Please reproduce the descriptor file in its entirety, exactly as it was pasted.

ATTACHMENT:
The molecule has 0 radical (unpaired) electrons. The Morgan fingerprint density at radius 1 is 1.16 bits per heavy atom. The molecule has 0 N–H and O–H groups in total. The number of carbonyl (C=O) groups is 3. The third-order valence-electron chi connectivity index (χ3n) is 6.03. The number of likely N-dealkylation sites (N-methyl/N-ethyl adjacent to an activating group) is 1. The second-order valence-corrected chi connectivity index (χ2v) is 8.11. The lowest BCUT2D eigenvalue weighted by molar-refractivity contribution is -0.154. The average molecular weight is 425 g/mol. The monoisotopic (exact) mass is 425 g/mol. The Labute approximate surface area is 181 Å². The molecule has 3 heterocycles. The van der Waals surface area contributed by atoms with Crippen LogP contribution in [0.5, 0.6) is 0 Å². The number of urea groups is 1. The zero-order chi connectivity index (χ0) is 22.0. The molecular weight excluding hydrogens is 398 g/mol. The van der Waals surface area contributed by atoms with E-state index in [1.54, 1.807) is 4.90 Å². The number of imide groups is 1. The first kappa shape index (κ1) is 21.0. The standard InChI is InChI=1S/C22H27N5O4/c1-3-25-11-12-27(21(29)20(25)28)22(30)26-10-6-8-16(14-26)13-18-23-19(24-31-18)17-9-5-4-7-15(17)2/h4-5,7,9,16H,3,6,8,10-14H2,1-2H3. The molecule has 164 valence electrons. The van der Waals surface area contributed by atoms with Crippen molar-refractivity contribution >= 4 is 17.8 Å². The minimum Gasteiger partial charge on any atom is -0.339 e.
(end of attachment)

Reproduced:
The molecule has 0 radical (unpaired) electrons. The Morgan fingerprint density at radius 1 is 1.16 bits per heavy atom. The molecule has 0 N–H and O–H groups in total. The number of carbonyl (C=O) groups is 3. The third-order valence-electron chi connectivity index (χ3n) is 6.03. The number of likely N-dealkylation sites (N-methyl/N-ethyl adjacent to an activating group) is 1. The second-order valence-corrected chi connectivity index (χ2v) is 8.11. The lowest BCUT2D eigenvalue weighted by molar-refractivity contribution is -0.154. The average molecular weight is 425 g/mol. The monoisotopic (exact) mass is 425 g/mol. The Labute approximate surface area is 181 Å². The molecule has 3 heterocycles. The van der Waals surface area contributed by atoms with Crippen LogP contribution in [0.5, 0.6) is 0 Å². The number of urea groups is 1. The zero-order chi connectivity index (χ0) is 22.0. The molecular weight excluding hydrogens is 398 g/mol. The van der Waals surface area contributed by atoms with E-state index in [1.54, 1.807) is 4.90 Å². The number of imide groups is 1. The first kappa shape index (κ1) is 21.0. The standard InChI is InChI=1S/C22H27N5O4/c1-3-25-11-12-27(21(29)20(25)28)22(30)26-10-6-8-16(14-26)13-18-23-19(24-31-18)17-9-5-4-7-15(17)2/h4-5,7,9,16H,3,6,8,10-14H2,1-2H3. The molecule has 164 valence electrons. The van der Waals surface area contributed by atoms with Crippen molar-refractivity contribution >= 4 is 17.8 Å². The minimum Gasteiger partial charge on any atom is -0.339 e.